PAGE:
Forget Your Quest for Eternal Youth, Looking Middle Aged Is the New Goal
Find out why many professional women are opting not to over plump or perma-freeze their aging faces
What the good doctor, who holds not one, but three degrees from Harvard, is alluding to is that after a certain age, professional women can be dismissed as too old to do the jobs they've worked so hard (and long) to get. As one client put it, "I'm on an airplane to a different continent every other week. There's no way they'd let me keep up this pace if I looked as exhausted as I am."
But, having the technology to un do the damage wreaked by Father Time is a double-edged sword. If these high-powered dames plump every sag and iron out every wrinkle they run the risk of looking too young (or worse, Real Housewife-y). So, as The Times says, "What these women seek is not so much the fountain of youth as its corollary, eternal early middle age. And so Dr. Alexiades-Armenakas strives not to iron out too much of life's ravages."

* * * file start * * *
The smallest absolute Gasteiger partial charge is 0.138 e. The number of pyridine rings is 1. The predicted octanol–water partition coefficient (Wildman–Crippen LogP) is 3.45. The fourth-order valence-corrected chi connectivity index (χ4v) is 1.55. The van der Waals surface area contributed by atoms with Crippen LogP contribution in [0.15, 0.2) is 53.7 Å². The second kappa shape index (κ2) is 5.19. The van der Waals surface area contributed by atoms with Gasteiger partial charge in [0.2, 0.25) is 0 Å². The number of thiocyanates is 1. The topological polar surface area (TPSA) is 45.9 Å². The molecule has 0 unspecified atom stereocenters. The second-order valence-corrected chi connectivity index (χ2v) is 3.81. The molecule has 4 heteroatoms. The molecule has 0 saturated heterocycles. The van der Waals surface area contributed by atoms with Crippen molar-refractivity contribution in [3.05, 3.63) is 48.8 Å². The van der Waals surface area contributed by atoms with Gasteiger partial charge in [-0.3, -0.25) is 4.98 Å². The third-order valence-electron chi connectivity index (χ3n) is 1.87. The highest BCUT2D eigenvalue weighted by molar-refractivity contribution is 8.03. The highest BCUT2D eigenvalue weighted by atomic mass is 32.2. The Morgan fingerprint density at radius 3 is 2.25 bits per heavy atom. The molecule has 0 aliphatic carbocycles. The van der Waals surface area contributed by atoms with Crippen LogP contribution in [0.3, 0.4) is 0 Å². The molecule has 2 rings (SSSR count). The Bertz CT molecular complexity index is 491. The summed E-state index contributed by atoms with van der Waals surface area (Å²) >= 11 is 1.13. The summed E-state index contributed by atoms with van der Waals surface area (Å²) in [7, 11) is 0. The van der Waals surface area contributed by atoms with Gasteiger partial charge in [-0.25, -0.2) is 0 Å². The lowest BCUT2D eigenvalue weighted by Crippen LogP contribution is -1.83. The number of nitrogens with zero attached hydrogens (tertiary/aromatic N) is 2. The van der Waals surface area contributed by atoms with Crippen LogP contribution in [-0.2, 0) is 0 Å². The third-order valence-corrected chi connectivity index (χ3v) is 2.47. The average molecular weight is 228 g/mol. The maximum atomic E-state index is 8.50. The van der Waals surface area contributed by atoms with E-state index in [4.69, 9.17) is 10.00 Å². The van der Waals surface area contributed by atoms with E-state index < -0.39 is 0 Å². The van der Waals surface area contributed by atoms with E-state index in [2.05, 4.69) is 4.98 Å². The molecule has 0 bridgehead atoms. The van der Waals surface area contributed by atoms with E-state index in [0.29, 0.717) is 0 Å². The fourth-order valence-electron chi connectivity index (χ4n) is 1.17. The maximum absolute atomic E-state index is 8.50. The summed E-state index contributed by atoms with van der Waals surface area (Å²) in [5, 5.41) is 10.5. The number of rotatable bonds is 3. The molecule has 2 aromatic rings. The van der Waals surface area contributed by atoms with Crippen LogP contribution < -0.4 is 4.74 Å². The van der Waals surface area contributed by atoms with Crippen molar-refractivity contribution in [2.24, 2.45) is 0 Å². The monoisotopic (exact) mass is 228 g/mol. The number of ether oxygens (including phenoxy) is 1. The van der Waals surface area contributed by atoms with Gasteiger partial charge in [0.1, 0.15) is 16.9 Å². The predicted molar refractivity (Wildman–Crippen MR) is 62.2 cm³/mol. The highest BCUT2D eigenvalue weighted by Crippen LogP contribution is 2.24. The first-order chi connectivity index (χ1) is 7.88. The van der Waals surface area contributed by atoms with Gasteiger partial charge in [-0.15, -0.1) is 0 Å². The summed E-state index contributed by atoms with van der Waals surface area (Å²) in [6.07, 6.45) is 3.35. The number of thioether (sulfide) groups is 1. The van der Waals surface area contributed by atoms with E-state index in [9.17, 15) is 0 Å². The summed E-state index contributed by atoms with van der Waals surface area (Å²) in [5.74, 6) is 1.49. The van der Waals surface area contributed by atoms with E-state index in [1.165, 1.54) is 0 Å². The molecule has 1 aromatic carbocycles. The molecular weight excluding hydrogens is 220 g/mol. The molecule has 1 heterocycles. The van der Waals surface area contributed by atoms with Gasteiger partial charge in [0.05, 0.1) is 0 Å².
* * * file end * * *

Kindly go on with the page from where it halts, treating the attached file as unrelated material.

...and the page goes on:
One high falutin' vice chairman concurs, saying that she, and others like her, are looking to be "suspended at the 45 to 55 range."
As a result, dermatologists like Alexiades-Armenakas strive to leave some of those hard-earned crows feet and laugh lines in place, the concept being that "If you leave a few wrinkles, it looks more authentic."
While it's amazing that we live in a time when it's possible to (fake) dialing back the clock to a precise age range, is it equally amazing (read: sad) that these women feel compelled to do it? Would Warren Buffet or Richard Branson ever have such a notion enter their super-successful minds? High doubtful. How can we have come so far but still have so far to go?
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